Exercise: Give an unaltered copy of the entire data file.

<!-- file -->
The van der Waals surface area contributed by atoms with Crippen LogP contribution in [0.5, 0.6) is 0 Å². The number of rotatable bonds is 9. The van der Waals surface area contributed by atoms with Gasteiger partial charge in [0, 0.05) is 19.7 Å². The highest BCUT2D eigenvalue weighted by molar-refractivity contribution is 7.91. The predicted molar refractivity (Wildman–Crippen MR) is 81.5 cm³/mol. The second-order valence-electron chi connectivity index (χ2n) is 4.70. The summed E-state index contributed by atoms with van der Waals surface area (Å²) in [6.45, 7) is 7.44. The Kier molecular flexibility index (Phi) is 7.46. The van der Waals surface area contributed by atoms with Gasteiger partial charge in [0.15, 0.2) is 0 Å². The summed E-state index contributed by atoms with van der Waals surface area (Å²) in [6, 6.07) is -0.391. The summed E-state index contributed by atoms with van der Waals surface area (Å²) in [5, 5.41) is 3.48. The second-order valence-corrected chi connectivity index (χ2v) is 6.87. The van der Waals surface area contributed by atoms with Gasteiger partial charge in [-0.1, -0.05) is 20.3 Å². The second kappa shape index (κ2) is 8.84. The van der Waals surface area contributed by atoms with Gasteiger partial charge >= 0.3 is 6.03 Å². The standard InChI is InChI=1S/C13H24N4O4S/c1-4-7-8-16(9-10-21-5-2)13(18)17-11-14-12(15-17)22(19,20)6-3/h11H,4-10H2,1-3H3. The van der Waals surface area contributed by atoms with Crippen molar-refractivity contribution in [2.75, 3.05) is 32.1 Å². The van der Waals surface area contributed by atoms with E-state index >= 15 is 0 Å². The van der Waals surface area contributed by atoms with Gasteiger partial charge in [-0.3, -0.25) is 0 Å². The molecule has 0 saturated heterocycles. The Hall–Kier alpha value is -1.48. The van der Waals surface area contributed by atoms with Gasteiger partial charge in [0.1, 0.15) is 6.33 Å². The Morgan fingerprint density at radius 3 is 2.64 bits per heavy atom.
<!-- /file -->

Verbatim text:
The van der Waals surface area contributed by atoms with Crippen LogP contribution in [0.5, 0.6) is 0 Å². The number of rotatable bonds is 9. The van der Waals surface area contributed by atoms with Gasteiger partial charge in [0, 0.05) is 19.7 Å². The highest BCUT2D eigenvalue weighted by molar-refractivity contribution is 7.91. The predicted molar refractivity (Wildman–Crippen MR) is 81.5 cm³/mol. The second-order valence-electron chi connectivity index (χ2n) is 4.70. The summed E-state index contributed by atoms with van der Waals surface area (Å²) in [6.45, 7) is 7.44. The Kier molecular flexibility index (Phi) is 7.46. The van der Waals surface area contributed by atoms with Gasteiger partial charge in [0.15, 0.2) is 0 Å². The summed E-state index contributed by atoms with van der Waals surface area (Å²) in [6, 6.07) is -0.391. The summed E-state index contributed by atoms with van der Waals surface area (Å²) in [5, 5.41) is 3.48. The second-order valence-corrected chi connectivity index (χ2v) is 6.87. The van der Waals surface area contributed by atoms with Gasteiger partial charge in [-0.1, -0.05) is 20.3 Å². The second kappa shape index (κ2) is 8.84. The van der Waals surface area contributed by atoms with Gasteiger partial charge >= 0.3 is 6.03 Å². The standard InChI is InChI=1S/C13H24N4O4S/c1-4-7-8-16(9-10-21-5-2)13(18)17-11-14-12(15-17)22(19,20)6-3/h11H,4-10H2,1-3H3. The van der Waals surface area contributed by atoms with Crippen molar-refractivity contribution in [2.75, 3.05) is 32.1 Å². The van der Waals surface area contributed by atoms with E-state index >= 15 is 0 Å². The van der Waals surface area contributed by atoms with Gasteiger partial charge in [-0.3, -0.25) is 0 Å². The molecule has 0 saturated heterocycles. The Hall–Kier alpha value is -1.48. The van der Waals surface area contributed by atoms with Gasteiger partial charge in [0.1, 0.15) is 6.33 Å². The Morgan fingerprint density at radius 3 is 2.64 bits per heavy atom.